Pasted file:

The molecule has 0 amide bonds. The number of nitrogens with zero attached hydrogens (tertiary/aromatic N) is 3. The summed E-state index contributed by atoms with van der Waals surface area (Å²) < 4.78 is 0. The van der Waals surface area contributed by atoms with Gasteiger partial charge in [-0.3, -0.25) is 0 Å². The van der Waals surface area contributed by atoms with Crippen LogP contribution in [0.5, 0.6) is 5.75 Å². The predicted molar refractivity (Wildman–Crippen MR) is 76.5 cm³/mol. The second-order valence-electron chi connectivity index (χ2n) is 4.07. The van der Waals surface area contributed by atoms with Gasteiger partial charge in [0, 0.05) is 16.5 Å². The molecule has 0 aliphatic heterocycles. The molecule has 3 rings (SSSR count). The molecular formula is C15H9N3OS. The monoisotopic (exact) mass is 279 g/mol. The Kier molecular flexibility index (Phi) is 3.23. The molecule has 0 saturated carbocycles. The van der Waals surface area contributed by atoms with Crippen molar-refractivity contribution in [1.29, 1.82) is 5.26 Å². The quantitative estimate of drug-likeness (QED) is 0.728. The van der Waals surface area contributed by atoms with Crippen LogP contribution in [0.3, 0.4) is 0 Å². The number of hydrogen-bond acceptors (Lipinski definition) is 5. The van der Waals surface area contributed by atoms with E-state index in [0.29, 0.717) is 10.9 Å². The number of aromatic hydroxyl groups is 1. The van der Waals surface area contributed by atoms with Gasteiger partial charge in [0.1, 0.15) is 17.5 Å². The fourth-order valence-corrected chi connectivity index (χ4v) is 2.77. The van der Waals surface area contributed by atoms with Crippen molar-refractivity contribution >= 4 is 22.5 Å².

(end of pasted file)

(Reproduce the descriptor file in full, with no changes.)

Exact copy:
The molecule has 0 amide bonds. The number of nitrogens with zero attached hydrogens (tertiary/aromatic N) is 3. The summed E-state index contributed by atoms with van der Waals surface area (Å²) < 4.78 is 0. The van der Waals surface area contributed by atoms with Gasteiger partial charge in [-0.3, -0.25) is 0 Å². The van der Waals surface area contributed by atoms with Crippen LogP contribution in [0.5, 0.6) is 5.75 Å². The predicted molar refractivity (Wildman–Crippen MR) is 76.5 cm³/mol. The second-order valence-electron chi connectivity index (χ2n) is 4.07. The van der Waals surface area contributed by atoms with Gasteiger partial charge in [0, 0.05) is 16.5 Å². The molecule has 0 aliphatic heterocycles. The molecule has 3 rings (SSSR count). The molecular formula is C15H9N3OS. The monoisotopic (exact) mass is 279 g/mol. The Kier molecular flexibility index (Phi) is 3.23. The molecule has 0 saturated carbocycles. The van der Waals surface area contributed by atoms with Crippen molar-refractivity contribution in [1.29, 1.82) is 5.26 Å². The quantitative estimate of drug-likeness (QED) is 0.728. The van der Waals surface area contributed by atoms with Crippen LogP contribution in [0.3, 0.4) is 0 Å². The number of hydrogen-bond acceptors (Lipinski definition) is 5. The van der Waals surface area contributed by atoms with E-state index in [0.29, 0.717) is 10.9 Å². The number of aromatic hydroxyl groups is 1. The van der Waals surface area contributed by atoms with Gasteiger partial charge in [0.1, 0.15) is 17.5 Å². The fourth-order valence-corrected chi connectivity index (χ4v) is 2.77. The van der Waals surface area contributed by atoms with Crippen molar-refractivity contribution >= 4 is 22.5 Å².